Nest emergence phenology of the Northern Map turtle (Graptemys geographica) near its northern range limit
Northern Map Turtle , turtle , emergence , hatchling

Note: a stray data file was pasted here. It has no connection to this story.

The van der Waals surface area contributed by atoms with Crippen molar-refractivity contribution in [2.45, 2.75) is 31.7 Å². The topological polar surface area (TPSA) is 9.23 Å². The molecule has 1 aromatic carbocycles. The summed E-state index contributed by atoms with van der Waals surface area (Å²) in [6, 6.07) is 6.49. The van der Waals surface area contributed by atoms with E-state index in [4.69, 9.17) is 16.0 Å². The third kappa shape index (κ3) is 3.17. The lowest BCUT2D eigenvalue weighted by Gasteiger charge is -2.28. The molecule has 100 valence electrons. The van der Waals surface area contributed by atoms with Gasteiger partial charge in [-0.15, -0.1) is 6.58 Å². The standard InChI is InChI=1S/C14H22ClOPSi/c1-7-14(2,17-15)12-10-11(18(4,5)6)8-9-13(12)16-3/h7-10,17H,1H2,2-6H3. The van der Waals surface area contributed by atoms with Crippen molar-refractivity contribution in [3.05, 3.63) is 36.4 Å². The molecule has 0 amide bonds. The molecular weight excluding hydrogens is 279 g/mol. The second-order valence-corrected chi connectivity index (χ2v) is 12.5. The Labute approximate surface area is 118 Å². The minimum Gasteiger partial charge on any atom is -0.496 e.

Turtles are arguably the most threatened order of vertebrates, yet we still know surprising little about the ecology and annual cycle of most species across their respective ranges. This is also true of the eight freshwater turtle species that occur in Ontario, Canada, all of which are considered at risk. My Masters thesis focused on one of these species, the Northern Map Turtle (Graptemys geographica), for which we have limited data on nest phenology from only two locales in the USA. Hatchling emergence from the nest is not a straightforward product of time since oviposition, varies among species, and is not well understood. Map turtle hatchlings have been shown to be capable of overwintering in the nest, but do not always do so. I investigated the emergence phenology of an urban population of Northern Map Turtles near the northern limit of the species range to better understand the ecology of the species as a whole, and these local populations specifically. I sought to answer two broad questions: 1. What are the rates of survival and timing of emergence of hatchlings at this location relative to other sites and species? And 2. What proximate and ultimate factors might contribute to emergence timing? I found, protected, and installed temperature data loggers in 61 Northern Map turtle nests in 2018 and 2019 in Kingston, Ontario, Canada and nearby rural locations near the Queen’s University Biological Station. I compared emergence timing to nest temperature, air temperature and rainfall. The overall survival rate was 70% and 65% for overwintering clutches. 25% of clutches emerged in the fall and 75% of clutches remained in the nest over winter. I found that winter nest temperature below a threshold of -8°C negatively impacted the survival of overwintering clutches. Most notably, I found that higher amounts of rainfall and a smaller nest-air temperature difference increase the odds of emergence. I found some evidence of a latitudinal trend in proportion of fall versus spring emergence in temperate North American turtles implying adaptation or plasticity in response to local environmental conditions. These findings help fill the gaps in our knowledge of this species phenology and will help us to be better able to appreciate and conserve them.